Isaac Mullins: why the real-life Billy Elliot wants to take yoga into prisons

From growing up in a working-class community in the UK, to becoming a professional ballet dancer, to teaching yoga, Isaac Mullins talks to us about his personal economic journey
Isaac Mullins performing ballet

My parents were a bohemian couple. We traveled a lot; a great education but a little unstable. I wasn't great at sports. I once faked an asthma attack to get out of cross country. I was living with my mum on a council estate in Norwich but my nan was my big role model. She loved ballet, and when I was 12 she showed me a video of ballet dancing. The men were flying about like Superman. I thought, "I could do that."

Classes cost a couple of pounds. My mum was a bit bemused but was happy for me to go. I was the only boy in the class. I loved the feeling of flying. After two months my teacher took to me to one side and told me I should think about trying out for the Royal Ballet School. I got in on a full scholarship.

The Royal Ballet School was a completely different world. I was a a hippy, open-minded kind of kid, whereas most of those at the school were quite conservative in their behaviour. I would question things, but they told me I was belligerent. I hadn't really rebelled at school, but I couldn't fit in. I was expelled after two-and-a-half years.

Life back at home with my mum was challenging; domestic violence was a problem. For two years I was unemployed, depressed, and getting deeper into trouble. A friend finally told me I would end up in prison if I carried on. I looked at what was happening to my peers and he was right. Ballet felt like a possible way out.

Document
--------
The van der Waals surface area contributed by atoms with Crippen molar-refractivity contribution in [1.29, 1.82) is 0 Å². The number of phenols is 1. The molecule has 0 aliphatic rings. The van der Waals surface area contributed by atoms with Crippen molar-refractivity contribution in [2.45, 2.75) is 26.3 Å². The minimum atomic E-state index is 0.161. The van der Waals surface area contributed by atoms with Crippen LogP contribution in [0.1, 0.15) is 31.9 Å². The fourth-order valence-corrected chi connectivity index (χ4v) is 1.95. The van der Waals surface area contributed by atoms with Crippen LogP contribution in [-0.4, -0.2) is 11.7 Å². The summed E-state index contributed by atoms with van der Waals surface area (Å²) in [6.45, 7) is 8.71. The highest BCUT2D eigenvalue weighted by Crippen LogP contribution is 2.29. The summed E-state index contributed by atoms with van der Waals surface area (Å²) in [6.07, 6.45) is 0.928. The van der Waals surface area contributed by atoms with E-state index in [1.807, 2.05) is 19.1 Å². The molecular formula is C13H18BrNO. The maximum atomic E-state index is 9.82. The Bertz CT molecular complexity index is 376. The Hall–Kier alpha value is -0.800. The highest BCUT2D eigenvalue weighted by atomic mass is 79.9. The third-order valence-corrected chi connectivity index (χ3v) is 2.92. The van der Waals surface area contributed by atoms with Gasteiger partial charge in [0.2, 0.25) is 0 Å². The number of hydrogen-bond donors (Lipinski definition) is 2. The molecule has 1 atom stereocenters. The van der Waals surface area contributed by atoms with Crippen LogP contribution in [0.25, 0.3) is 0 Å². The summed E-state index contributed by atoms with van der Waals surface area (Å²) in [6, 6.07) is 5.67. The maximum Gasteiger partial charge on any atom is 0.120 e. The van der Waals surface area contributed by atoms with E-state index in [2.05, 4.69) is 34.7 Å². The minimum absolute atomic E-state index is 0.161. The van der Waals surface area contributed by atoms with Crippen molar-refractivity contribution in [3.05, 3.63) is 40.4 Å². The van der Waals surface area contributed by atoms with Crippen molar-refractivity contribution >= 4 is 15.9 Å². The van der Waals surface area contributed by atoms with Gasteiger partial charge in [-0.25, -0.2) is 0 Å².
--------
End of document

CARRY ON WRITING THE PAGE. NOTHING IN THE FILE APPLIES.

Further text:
The Central School of Ballet gave me a three-month probation to prove my behaviour had improved. I started seeing a sports psychologist and realised how tormented and angry I was, and how much I needed to learn. I started developing the skills you need to excel in sports, and that's when I found a sponsor who changed everything.

The very system I railed against became my means of support. Anya Evans was a very wealthy former Royal Ballet dancer. She gave me a monthly allowance and paid my rent. She introduced me to yoga. It was the first time I can say I ever felt peace. After two years I was offered places at the Royal Ballet Company and English National Ballet.

The Royal Ballet Company was concerned about my past. It was years later but it was clear I didn't fit the Royal Ballet mould. I suspected it would be a sign of things to come, so I chose the English National Ballet.

On my first day I tried to shake hands with one of the male soloists. He just looked at my hand and laughed. There is a strange class divide in the world of UK ballet. There's a fear of confrontation, hostility comes out sideways. I tried the Birmingham National Ballet but eventually left the UK for the Spanish National Ballet.

Ballet culture in Spain is different. Yes, it is incredibly competitive, but there is also incredible camaraderie, we all helped each other. There were dancers from poorer backgrounds from all over the world.

I was getting some great roles but only yoga gave me the peace I desired. I would hear people talking about going to the ballet and it felt like so many went purely for the prestige, to tell people about it. The rich still sit at the front and the poor still stand at the back. I decided to return to the UK to train as a yoga teacher, and take the feeling it gave me to other people.

Yoga isn't a luxury, it's a necessity. It's all about stilling the mind. We need it in schools, we need it in prisons. It has given me autonomy, a deeper sense of self-respect and my goal is to teach yoga in prisons.

Ballet is changing. Tamara Rojo is a really lovely lady. She’s still the best thing I ever saw, her Rite of Spring. She’s got spirit, she's trying to make big changes. Classical ballet has to change especially with the economy as it is right now, it has to appeal to broader range of people.

Isaac lives and teaches in London, and is about to open his first yoga studio. 

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